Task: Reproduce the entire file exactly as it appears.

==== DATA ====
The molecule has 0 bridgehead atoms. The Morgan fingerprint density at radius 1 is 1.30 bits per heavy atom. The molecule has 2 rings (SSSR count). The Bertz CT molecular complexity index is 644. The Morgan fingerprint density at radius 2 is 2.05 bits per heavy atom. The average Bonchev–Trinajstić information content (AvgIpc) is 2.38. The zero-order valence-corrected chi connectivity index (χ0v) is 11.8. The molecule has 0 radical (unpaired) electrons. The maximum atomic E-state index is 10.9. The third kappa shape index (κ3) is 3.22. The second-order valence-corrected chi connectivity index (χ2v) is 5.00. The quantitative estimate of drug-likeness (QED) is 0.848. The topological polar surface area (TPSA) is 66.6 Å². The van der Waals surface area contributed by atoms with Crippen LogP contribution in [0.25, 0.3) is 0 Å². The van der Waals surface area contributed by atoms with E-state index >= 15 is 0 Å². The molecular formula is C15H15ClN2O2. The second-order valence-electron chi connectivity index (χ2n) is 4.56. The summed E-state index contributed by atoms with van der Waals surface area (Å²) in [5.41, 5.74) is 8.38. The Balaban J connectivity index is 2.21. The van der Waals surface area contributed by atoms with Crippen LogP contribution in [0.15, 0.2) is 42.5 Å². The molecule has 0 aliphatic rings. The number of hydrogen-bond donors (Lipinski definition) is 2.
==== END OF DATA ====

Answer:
The molecule has 0 bridgehead atoms. The Morgan fingerprint density at radius 1 is 1.30 bits per heavy atom. The molecule has 2 rings (SSSR count). The Bertz CT molecular complexity index is 644. The Morgan fingerprint density at radius 2 is 2.05 bits per heavy atom. The average Bonchev–Trinajstić information content (AvgIpc) is 2.38. The zero-order valence-corrected chi connectivity index (χ0v) is 11.8. The molecule has 0 radical (unpaired) electrons. The maximum atomic E-state index is 10.9. The third kappa shape index (κ3) is 3.22. The second-order valence-corrected chi connectivity index (χ2v) is 5.00. The quantitative estimate of drug-likeness (QED) is 0.848. The topological polar surface area (TPSA) is 66.6 Å². The van der Waals surface area contributed by atoms with Crippen LogP contribution in [0.25, 0.3) is 0 Å². The van der Waals surface area contributed by atoms with E-state index >= 15 is 0 Å². The molecular formula is C15H15ClN2O2. The second-order valence-electron chi connectivity index (χ2n) is 4.56. The summed E-state index contributed by atoms with van der Waals surface area (Å²) in [5.41, 5.74) is 8.38. The Balaban J connectivity index is 2.21. The van der Waals surface area contributed by atoms with Crippen LogP contribution in [0.15, 0.2) is 42.5 Å². The molecule has 0 aliphatic rings. The number of hydrogen-bond donors (Lipinski definition) is 2.